A candidate or party could be slightly more “rightist” or “leftist,” but the general political course was never adjusted and any such attempt was considered heresy. As a result, these votes have lost their main function: to monitor popular sentiment and smoothly adjust the political course. 

The weakening of the electoral system has led to the loss of public feedback. These days, any Western politician can understand the words of late Soviet leader Yuri Andropov, “We don’t know the society we live in.”

However, instead of acknowledging this fact, we see almost complete denial. We are doing everything right, the West says, but dark forces are viciously oppressing us; it’s their fault, so we need to unite around the leader/ the party/ our ideals; we can’t let the enemies of democracy come to power.

The disintegration of the liberal-globalist system is a historically objective process, and the traditional electoral system is falling apart together with it.  However, it is interesting that the lies of the old elites, who are desperately looking for ways to prevent non-systemic forces from coming to power, have greatly accelerated this process and have devalued the electoral system even more.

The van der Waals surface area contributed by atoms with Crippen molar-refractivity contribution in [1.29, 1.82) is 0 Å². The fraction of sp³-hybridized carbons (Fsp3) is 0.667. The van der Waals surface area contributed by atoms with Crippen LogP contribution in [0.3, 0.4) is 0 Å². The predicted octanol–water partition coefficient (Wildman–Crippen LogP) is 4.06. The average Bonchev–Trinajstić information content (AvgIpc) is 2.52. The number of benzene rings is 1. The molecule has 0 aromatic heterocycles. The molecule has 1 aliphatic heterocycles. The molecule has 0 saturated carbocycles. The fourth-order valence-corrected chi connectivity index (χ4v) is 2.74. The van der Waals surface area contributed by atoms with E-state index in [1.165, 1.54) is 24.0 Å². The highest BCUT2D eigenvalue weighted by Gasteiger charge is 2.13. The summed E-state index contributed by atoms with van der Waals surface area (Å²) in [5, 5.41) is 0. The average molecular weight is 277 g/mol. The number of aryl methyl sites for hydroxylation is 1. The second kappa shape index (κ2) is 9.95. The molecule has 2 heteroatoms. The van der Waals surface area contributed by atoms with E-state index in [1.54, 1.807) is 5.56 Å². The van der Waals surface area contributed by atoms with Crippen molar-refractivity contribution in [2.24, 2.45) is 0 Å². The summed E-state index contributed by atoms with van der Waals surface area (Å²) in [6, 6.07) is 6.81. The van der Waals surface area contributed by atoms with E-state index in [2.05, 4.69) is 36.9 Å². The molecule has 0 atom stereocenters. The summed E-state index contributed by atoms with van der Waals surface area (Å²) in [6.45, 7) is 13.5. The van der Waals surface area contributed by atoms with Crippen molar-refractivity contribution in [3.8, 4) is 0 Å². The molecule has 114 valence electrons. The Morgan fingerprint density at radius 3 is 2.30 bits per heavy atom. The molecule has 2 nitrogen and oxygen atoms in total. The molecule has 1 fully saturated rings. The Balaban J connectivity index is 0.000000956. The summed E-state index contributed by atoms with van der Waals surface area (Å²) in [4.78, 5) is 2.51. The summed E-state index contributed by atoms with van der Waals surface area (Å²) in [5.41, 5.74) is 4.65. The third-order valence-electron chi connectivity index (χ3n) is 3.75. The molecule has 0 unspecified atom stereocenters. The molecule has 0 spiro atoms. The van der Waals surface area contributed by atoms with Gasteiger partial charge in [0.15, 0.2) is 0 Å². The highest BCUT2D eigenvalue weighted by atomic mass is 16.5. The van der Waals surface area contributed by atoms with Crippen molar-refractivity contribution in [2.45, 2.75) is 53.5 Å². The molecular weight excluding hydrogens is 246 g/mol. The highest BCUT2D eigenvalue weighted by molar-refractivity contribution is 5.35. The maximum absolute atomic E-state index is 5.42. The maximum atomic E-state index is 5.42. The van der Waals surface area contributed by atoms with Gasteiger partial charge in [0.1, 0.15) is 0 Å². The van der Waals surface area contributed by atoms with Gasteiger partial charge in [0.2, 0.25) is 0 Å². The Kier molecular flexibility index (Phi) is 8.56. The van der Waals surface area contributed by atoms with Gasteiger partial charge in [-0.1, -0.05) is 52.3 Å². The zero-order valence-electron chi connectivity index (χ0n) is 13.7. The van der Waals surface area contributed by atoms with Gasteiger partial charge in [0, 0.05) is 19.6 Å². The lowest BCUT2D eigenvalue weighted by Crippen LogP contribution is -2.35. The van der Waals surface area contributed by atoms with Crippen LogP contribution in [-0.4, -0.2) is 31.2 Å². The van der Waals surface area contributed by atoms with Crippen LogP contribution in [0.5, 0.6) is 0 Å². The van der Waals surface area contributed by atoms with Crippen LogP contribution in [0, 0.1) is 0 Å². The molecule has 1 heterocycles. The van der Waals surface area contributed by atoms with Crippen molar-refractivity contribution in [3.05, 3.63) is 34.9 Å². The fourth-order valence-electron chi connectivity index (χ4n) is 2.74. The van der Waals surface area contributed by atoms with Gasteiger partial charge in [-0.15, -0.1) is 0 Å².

Instead of trying to fix this malfunctioning fundamental social mechanism, the elites are destroying it with their own hands. And this will have far-reaching consequences.

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This is what US allies should learn from the Biden-Trump debate

We’ve been here ourselves

Russia knows what happens when you replace politics with political engineering – this happened in the 1996 presidential elections in Russia. At the time, the Communist Party, headed by Gennady Zyuganov, competed with then-President Boris Yeltsin, whose popularity was rapidly falling, and the new post-Soviet Russian elites faced the prospect of full-blown communist revival .

Today, leading Western democracies are replaying that scenario. French liberals published an almost literal copy of Yeltsin’s election newspaper (which was titled ‘God Forbid!’), and their US friends want an incapacitated old man to run for president and to prosecute his opponent.

Yeltsin managed to win the 1996 election and later, without discrediting himself, appointed a successor, thereby laying the foundations of modern political power in Russia. But unlike him, it seems that [US President Joe] Biden and [French President Emmanuel] Macron are doomed to fail.